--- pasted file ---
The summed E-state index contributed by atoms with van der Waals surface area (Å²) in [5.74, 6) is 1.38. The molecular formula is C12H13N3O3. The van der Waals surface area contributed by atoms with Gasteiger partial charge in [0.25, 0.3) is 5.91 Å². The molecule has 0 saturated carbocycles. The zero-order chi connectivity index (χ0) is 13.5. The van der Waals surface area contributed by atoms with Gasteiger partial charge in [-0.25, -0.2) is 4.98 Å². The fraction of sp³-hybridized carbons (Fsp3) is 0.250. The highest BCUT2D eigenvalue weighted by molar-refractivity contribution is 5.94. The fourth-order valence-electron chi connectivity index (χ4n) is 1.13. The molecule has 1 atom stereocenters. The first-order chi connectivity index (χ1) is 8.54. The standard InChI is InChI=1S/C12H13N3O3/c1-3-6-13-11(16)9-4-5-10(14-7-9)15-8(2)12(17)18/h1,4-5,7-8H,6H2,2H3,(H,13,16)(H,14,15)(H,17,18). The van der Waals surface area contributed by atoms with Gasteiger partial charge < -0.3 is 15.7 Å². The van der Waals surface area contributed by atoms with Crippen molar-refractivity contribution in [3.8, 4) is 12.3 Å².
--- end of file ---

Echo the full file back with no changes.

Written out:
The summed E-state index contributed by atoms with van der Waals surface area (Å²) in [5.74, 6) is 1.38. The molecular formula is C12H13N3O3. The van der Waals surface area contributed by atoms with Gasteiger partial charge in [0.25, 0.3) is 5.91 Å². The molecule has 0 saturated carbocycles. The zero-order chi connectivity index (χ0) is 13.5. The van der Waals surface area contributed by atoms with Gasteiger partial charge in [-0.25, -0.2) is 4.98 Å². The fraction of sp³-hybridized carbons (Fsp3) is 0.250. The highest BCUT2D eigenvalue weighted by molar-refractivity contribution is 5.94. The fourth-order valence-electron chi connectivity index (χ4n) is 1.13. The molecule has 1 atom stereocenters. The first-order chi connectivity index (χ1) is 8.54. The standard InChI is InChI=1S/C12H13N3O3/c1-3-6-13-11(16)9-4-5-10(14-7-9)15-8(2)12(17)18/h1,4-5,7-8H,6H2,2H3,(H,13,16)(H,14,15)(H,17,18). The van der Waals surface area contributed by atoms with Gasteiger partial charge < -0.3 is 15.7 Å². The van der Waals surface area contributed by atoms with Crippen molar-refractivity contribution in [3.8, 4) is 12.3 Å².